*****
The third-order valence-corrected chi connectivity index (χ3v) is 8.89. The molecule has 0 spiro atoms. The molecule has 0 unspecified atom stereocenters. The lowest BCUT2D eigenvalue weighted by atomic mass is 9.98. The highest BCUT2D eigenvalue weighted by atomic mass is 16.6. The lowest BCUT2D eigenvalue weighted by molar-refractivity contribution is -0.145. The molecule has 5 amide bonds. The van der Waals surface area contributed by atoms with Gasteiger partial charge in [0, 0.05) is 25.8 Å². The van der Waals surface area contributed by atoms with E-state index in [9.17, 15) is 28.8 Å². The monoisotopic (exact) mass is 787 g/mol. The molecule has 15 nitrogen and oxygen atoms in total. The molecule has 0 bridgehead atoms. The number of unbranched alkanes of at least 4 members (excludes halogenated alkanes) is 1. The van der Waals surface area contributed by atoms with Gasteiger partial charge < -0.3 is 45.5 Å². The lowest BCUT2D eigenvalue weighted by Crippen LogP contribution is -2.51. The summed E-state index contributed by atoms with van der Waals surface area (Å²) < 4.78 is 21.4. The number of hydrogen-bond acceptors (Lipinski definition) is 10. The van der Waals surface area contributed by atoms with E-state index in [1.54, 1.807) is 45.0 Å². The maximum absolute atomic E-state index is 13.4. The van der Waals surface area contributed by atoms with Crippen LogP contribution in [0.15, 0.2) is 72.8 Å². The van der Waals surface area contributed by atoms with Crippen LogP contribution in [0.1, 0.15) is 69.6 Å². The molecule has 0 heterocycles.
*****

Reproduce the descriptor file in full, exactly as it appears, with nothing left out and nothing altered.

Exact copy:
The third-order valence-corrected chi connectivity index (χ3v) is 8.89. The molecule has 0 spiro atoms. The molecule has 0 unspecified atom stereocenters. The lowest BCUT2D eigenvalue weighted by atomic mass is 9.98. The highest BCUT2D eigenvalue weighted by atomic mass is 16.6. The lowest BCUT2D eigenvalue weighted by molar-refractivity contribution is -0.145. The molecule has 5 amide bonds. The van der Waals surface area contributed by atoms with Gasteiger partial charge in [0, 0.05) is 25.8 Å². The van der Waals surface area contributed by atoms with E-state index in [9.17, 15) is 28.8 Å². The monoisotopic (exact) mass is 787 g/mol. The molecule has 15 nitrogen and oxygen atoms in total. The molecule has 0 bridgehead atoms. The number of unbranched alkanes of at least 4 members (excludes halogenated alkanes) is 1. The van der Waals surface area contributed by atoms with Gasteiger partial charge < -0.3 is 45.5 Å². The lowest BCUT2D eigenvalue weighted by Crippen LogP contribution is -2.51. The summed E-state index contributed by atoms with van der Waals surface area (Å²) < 4.78 is 21.4. The number of hydrogen-bond acceptors (Lipinski definition) is 10. The van der Waals surface area contributed by atoms with E-state index in [1.54, 1.807) is 45.0 Å². The maximum absolute atomic E-state index is 13.4. The van der Waals surface area contributed by atoms with Crippen LogP contribution in [0.15, 0.2) is 72.8 Å². The van der Waals surface area contributed by atoms with Crippen LogP contribution in [0.1, 0.15) is 69.6 Å². The molecule has 0 heterocycles.